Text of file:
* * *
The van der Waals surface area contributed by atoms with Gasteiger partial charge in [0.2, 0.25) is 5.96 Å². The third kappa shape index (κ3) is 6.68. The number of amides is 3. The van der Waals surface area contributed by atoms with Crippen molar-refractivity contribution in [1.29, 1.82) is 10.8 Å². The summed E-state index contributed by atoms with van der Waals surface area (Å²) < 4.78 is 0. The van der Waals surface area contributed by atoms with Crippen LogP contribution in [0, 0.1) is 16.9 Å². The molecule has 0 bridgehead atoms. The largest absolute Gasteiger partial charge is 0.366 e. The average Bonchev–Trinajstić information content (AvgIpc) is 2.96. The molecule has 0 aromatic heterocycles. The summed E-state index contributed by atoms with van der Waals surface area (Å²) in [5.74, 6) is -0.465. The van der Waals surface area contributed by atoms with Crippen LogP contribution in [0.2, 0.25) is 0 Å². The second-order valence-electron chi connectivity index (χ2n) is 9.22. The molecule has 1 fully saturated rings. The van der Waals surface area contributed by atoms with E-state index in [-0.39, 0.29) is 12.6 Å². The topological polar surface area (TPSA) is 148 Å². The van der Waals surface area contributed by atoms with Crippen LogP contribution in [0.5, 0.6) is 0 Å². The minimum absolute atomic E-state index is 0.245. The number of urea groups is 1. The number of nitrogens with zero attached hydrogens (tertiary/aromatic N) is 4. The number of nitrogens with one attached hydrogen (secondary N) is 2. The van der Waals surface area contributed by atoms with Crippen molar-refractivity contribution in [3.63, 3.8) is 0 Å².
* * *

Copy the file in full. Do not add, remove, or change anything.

The van der Waals surface area contributed by atoms with Gasteiger partial charge in [0.2, 0.25) is 5.96 Å². The third kappa shape index (κ3) is 6.68. The number of amides is 3. The van der Waals surface area contributed by atoms with Crippen molar-refractivity contribution in [1.29, 1.82) is 10.8 Å². The summed E-state index contributed by atoms with van der Waals surface area (Å²) < 4.78 is 0. The van der Waals surface area contributed by atoms with Crippen LogP contribution in [0, 0.1) is 16.9 Å². The molecule has 0 bridgehead atoms. The largest absolute Gasteiger partial charge is 0.366 e. The average Bonchev–Trinajstić information content (AvgIpc) is 2.96. The molecule has 0 aromatic heterocycles. The summed E-state index contributed by atoms with van der Waals surface area (Å²) in [5.74, 6) is -0.465. The van der Waals surface area contributed by atoms with Crippen LogP contribution in [0.2, 0.25) is 0 Å². The second-order valence-electron chi connectivity index (χ2n) is 9.22. The molecule has 1 fully saturated rings. The van der Waals surface area contributed by atoms with E-state index in [-0.39, 0.29) is 12.6 Å². The topological polar surface area (TPSA) is 148 Å². The van der Waals surface area contributed by atoms with Crippen LogP contribution in [0.5, 0.6) is 0 Å². The minimum absolute atomic E-state index is 0.245. The number of urea groups is 1. The number of nitrogens with zero attached hydrogens (tertiary/aromatic N) is 4. The number of nitrogens with one attached hydrogen (secondary N) is 2. The van der Waals surface area contributed by atoms with Crippen molar-refractivity contribution in [3.63, 3.8) is 0 Å².